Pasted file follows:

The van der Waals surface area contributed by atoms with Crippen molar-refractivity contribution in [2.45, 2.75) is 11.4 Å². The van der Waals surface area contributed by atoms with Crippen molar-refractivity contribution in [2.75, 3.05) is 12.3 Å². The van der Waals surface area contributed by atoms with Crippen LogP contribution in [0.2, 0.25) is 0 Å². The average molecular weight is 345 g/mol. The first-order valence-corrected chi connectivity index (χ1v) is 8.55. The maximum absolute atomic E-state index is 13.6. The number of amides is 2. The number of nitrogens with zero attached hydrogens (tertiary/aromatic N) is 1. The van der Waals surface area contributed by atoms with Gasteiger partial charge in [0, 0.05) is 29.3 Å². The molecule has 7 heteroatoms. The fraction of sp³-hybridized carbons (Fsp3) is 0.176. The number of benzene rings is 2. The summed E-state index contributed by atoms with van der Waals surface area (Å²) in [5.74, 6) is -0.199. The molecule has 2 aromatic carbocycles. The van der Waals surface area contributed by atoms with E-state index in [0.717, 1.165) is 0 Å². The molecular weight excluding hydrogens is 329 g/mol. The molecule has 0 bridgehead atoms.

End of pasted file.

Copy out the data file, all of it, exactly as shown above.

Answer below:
The van der Waals surface area contributed by atoms with Crippen molar-refractivity contribution in [2.45, 2.75) is 11.4 Å². The van der Waals surface area contributed by atoms with Crippen molar-refractivity contribution in [2.75, 3.05) is 12.3 Å². The van der Waals surface area contributed by atoms with Crippen LogP contribution in [0.2, 0.25) is 0 Å². The average molecular weight is 345 g/mol. The first-order valence-corrected chi connectivity index (χ1v) is 8.55. The maximum absolute atomic E-state index is 13.6. The number of amides is 2. The number of nitrogens with zero attached hydrogens (tertiary/aromatic N) is 1. The van der Waals surface area contributed by atoms with Gasteiger partial charge in [0, 0.05) is 29.3 Å². The molecule has 7 heteroatoms. The fraction of sp³-hybridized carbons (Fsp3) is 0.176. The number of benzene rings is 2. The summed E-state index contributed by atoms with van der Waals surface area (Å²) in [5.74, 6) is -0.199. The molecule has 2 aromatic carbocycles. The van der Waals surface area contributed by atoms with E-state index in [0.717, 1.165) is 0 Å². The molecular weight excluding hydrogens is 329 g/mol. The molecule has 0 bridgehead atoms.